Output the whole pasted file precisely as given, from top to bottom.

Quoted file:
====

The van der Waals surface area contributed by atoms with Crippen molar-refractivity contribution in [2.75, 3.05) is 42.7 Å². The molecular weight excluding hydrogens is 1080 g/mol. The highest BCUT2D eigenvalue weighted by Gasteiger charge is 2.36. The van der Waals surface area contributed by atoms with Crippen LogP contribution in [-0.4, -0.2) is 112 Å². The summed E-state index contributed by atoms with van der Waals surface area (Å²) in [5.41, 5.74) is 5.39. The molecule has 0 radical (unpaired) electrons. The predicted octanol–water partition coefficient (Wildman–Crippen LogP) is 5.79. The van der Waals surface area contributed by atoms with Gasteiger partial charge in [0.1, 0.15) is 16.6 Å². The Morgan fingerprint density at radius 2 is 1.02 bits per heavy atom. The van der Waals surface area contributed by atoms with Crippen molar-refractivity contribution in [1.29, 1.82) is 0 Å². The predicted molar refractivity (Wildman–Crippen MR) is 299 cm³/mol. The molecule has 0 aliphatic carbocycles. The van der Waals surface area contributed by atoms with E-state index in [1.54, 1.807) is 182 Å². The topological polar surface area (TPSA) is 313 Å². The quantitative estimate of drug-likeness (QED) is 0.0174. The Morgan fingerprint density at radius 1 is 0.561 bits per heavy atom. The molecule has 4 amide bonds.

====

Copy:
The van der Waals surface area contributed by atoms with Crippen molar-refractivity contribution in [2.75, 3.05) is 42.7 Å². The molecular weight excluding hydrogens is 1080 g/mol. The highest BCUT2D eigenvalue weighted by Gasteiger charge is 2.36. The van der Waals surface area contributed by atoms with Crippen LogP contribution in [-0.4, -0.2) is 112 Å². The summed E-state index contributed by atoms with van der Waals surface area (Å²) in [5.41, 5.74) is 5.39. The molecule has 0 radical (unpaired) electrons. The predicted octanol–water partition coefficient (Wildman–Crippen LogP) is 5.79. The van der Waals surface area contributed by atoms with Gasteiger partial charge in [0.1, 0.15) is 16.6 Å². The Morgan fingerprint density at radius 2 is 1.02 bits per heavy atom. The van der Waals surface area contributed by atoms with Crippen molar-refractivity contribution in [1.29, 1.82) is 0 Å². The predicted molar refractivity (Wildman–Crippen MR) is 299 cm³/mol. The molecule has 0 aliphatic carbocycles. The van der Waals surface area contributed by atoms with E-state index in [1.54, 1.807) is 182 Å². The topological polar surface area (TPSA) is 313 Å². The quantitative estimate of drug-likeness (QED) is 0.0174. The Morgan fingerprint density at radius 1 is 0.561 bits per heavy atom. The molecule has 4 amide bonds.